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TOPICS OF THE WEEK. --+- BOTH SIDES OF THE STORY.—What has come over the leading journal of Europe P Can it no longer afford to pay some persoa competent to exercise ordi- nary supervision of its columns. Its self-contradictions of late have been of the most glaring character. In its yesterday's issue there was a leading article abusing the Austrian Government for "the indefinite adjournment of the Anglo-Austrian commercial in- quiry," while its Parliamentary report contains the official statement of Mr. Layard that there was no truth whatever in the rumour," and that, on the, con- trary, there was every probability of a successful ter- mination to the inquiry. This is pretty well; but there is more and better behind. Renter is res- ponsible for a marvellous story respecting a great de- feat of the Russians in Kliokan, which was copied into the Times, and seyeralother papers. So far it can only be said that the Times is just as liable to be gulled as its neighbours. But on the following day our con- temporary contained an article proving to demonstra- tion that the story was a hoax from beginning to end. The Times shewed its appreciation of this communica- tion by printing it in its largest type. What must have been the astonishment of its readers, then, to find on the following day a leading article quietly as- suming the truth of the whole story-sceptical only as to the extent of the defeat—and profoundly speculat- ing upon the consequences of the check which, at any rate, the Russians must have sustained. Is this the Times' plan of presenting its readers with both sides of a story, or is it a journalistic imitation of the con- juror's celebrated feat of swallowing himself, or is it simply a piece of reckless blundering and carelessness on the part of men who assume to be the leaders of public thought ?--Telegraph. RAILWAY illAN AGE MEINT.-A succession of railway accidents, as they are usually but inaccurately termed, has occurred, which are calculated to appal the heart of the most courageous railway traveller. Such is the excitement and alarm caused by the fatal collision near Keynsham, and the fearful loss of life at Rednal and Staplehurst, that already partial legislation is pro- posed. Under the inlfuence of the general feeling of panic that has not been unnaturally created, Lord St. Leonards has laid upon the table of the House of Lords a bill declaring it to be illegal for railway com- panies to put their passengers under look and key. The danger of the practice of making passengers prisoners for the journey has often been shown, and at Keynsham the fatality would probably have been greater but for the fortunate possession by a com- meroial traveller ofákey that enabled him to re- lease several of his fellow-pass e gers from a perilous position. The subject, however, ought to be dealt w' 0 with as a, whole, and by the Government of the day. It is difficult to rouse Mr. Milner Gibson from his apathy upon this or any other subject, but we do trust that, short though the time of the present session is, some earnest wilt ba given by the Government which wiU operate sufflciently upon railway companies to induce them to hasten the adoption of some general plan to enable passengers to communicate with the guard and with each other in the event of danger impending over them. It is also a question whether pail way companies should not £ ie pre ^pntedfromriinpirig excursion trains at reduced fares. It will no doubt be urged that such excursion trains are a .great boon to "the working man," for. it.'is'the fashion'now-a-day^whenever any subject is sonsidered, to connect it in some way with the irrepressible working man; he is always brought to the surface: to do duty in support of a state 0 of things that is not, perhaps, otherwise defensible. Bat we doubt very much whether the per-centage of the workiag classes who iravel by these trains is a very high one; and as excursion trains are among the most prolific causes of accident, it is for the general interest I that they should be, if not absolutely prohibited placed under some special restrictions. One observation specially arises out of the late fatal occurrences at Rednal and Staplehurst, and that is the contrast presented by the conduct of the officials of the two companies. The authorities of the Great Western Railway Company, whose magnificent line, by the way, is very badly managed, did hardly any- thing whatever to allay public anxiety as to the extent and causes of the calamity on their line; while Mr. Eborall, the manager of the South-Eastern Railway Company, with a promptitude that deserves acknow- ledgment, gave the fullest information in his power through the press to the public. Such frankness ought to be imitated by railway officials generally, in pre- ference to a reticence which is open to the observation that they are more intent upon screening delinquents and saving the shareholders' pockets than performing ohe sad duty they owe the public under such melan- choly circumstances.-The Press. TREATMENT OF SOUTHERN PBISONEBS. We can- not quote European precedents for political leniency, or pretend that some kind of political -ouiaishment- complete and searching in proportion to the political influence of the offenders-is not essential. But while admitting that European precedents are all against the policy of excessive leniency—and that the humani- ties of the case require at least the annihilation of the political influence of the chiefs of the secession party, we must express our earnest hope that the American Government may see fit in this matter to set an example to us, instead of following the bad example we have set them, and to limit the punishment of purely political crimes to purely political disqualifica- tions. If there be anything trustworthy in the alleged evidence implicating Mr. Davis and Mr. Benjamin in the assassination of Mr. Lincoln, or even in the firing of the principal Northern cities-let them be tried for these crimes and punished, if fairly found guilty, by the penalty prescribed in the criminal law. But let the American Government vindicate at once its power and its clemency, hitherto so signally shown throughout this war, by confining its punishments to such as may be clearly essential to prevent a repeti- tion of the offence, and displaying the full magnanimity of conscious strength. Mr. Davis is not in the position of an hereditary prince whose children may set up a claim to the sceptre he has lost. The seeming power bestowed upon him would have lapsed in two years from this date, and, so far as his political crimes are concerned, a close imprisonment for two years and perpetual exile afterwards would sufficiently guarantee the South against any exercise of his bane- ful influence. As for General Lee, we trust it is not true that he is likely to be tried. It may be a perfectly accurate interpretation of the law to say that the terms of his surrender secured him only against mili- tary tribunals. But it will be as fatal a mistake for the American Government to seem to break an honourable understanding, as to do so, and no doubt there are thousands who will have supposed that General Lee in accepting the terms proffered him by Gen Grant, secured his own and his officers' freedom ) on the faith of the Government at Washington. To in- terpret all such honourable understandings against themselves, will be the true policy for Mr. Johnson's Cabinet. It is because we feel a jealousy for the Ame- rican Government, because we hope to see a war be- gun on stainless principles, with fewer incidents of cruelty and rage on the part ef the victors than any war in history can show, ended by a policy as much more generous than victors' ordinary policy as their purpose has been purer than the purposes of ordi- nary victors it is because we hope to see a genuinely popular Government leading the way in magnanimity and lenity, as it has already led the way in fortitude and courage-that we entreat the American people to do all in their power to terminate this at once glorious and miserable conflict, with a policy so generous that it may be the admiration even of their foes. This has truly been called in one respect "a war to interpret the Constitution." Let them interpret it with no weak or hesitating voice— no shrinking from needful severity-but still interpret it as a Constitution which shall not only ensure for ever freedom to the negro, but give, in the immediate present, as much freedom as can be bestowed without tempting to fresh acts of oppression, to those who have been fighting for the cause of the oppressor, and fighting for it in vain.-Spectator.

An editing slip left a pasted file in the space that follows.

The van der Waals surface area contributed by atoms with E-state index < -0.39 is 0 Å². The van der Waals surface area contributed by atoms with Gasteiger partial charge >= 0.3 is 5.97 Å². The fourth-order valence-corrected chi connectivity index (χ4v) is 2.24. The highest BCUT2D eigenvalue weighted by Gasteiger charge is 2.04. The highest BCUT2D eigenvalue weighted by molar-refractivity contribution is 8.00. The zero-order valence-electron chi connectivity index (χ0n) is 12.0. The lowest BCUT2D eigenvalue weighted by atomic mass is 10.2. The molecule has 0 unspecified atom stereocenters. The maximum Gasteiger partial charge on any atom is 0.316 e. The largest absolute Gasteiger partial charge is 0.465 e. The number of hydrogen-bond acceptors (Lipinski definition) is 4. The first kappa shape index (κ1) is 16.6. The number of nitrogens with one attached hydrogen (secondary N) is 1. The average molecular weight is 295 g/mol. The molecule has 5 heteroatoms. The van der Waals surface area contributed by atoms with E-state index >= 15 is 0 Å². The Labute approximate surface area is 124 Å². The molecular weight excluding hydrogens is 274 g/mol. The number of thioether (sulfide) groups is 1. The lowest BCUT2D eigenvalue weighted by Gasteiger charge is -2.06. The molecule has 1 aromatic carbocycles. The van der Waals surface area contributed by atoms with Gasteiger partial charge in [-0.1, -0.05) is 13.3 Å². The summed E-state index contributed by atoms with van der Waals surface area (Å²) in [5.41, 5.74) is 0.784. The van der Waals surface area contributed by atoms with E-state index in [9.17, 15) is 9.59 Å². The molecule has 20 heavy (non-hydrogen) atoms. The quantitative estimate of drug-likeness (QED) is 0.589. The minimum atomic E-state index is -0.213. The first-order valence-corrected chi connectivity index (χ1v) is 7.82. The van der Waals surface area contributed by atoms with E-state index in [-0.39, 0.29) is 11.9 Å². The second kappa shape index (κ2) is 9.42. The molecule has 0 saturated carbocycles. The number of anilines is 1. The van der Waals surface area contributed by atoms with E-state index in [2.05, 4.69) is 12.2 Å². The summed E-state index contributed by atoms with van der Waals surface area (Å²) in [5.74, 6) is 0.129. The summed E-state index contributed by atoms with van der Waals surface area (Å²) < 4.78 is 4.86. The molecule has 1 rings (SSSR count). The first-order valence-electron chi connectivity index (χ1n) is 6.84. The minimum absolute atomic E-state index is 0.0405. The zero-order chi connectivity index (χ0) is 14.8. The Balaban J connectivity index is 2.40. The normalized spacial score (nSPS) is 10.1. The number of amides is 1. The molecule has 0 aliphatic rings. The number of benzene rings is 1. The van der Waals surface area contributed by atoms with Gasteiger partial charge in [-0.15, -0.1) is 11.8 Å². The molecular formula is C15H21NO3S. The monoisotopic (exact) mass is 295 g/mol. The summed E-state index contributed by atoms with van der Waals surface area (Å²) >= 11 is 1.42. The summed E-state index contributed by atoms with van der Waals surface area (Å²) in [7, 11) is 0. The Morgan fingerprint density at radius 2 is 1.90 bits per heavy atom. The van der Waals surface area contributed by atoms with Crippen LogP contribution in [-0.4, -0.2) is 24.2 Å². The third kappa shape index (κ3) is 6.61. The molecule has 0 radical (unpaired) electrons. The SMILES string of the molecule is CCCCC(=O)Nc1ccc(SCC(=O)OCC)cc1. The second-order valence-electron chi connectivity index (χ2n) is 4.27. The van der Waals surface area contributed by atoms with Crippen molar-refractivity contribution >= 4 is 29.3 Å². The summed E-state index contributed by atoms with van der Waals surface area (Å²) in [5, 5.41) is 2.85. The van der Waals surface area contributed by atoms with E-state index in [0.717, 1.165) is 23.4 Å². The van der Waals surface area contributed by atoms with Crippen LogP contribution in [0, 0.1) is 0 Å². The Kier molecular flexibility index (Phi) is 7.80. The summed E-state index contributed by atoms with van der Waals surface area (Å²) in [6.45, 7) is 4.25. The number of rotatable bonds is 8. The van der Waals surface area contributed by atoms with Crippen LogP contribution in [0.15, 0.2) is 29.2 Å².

RAVEN SUPERSTITIONS.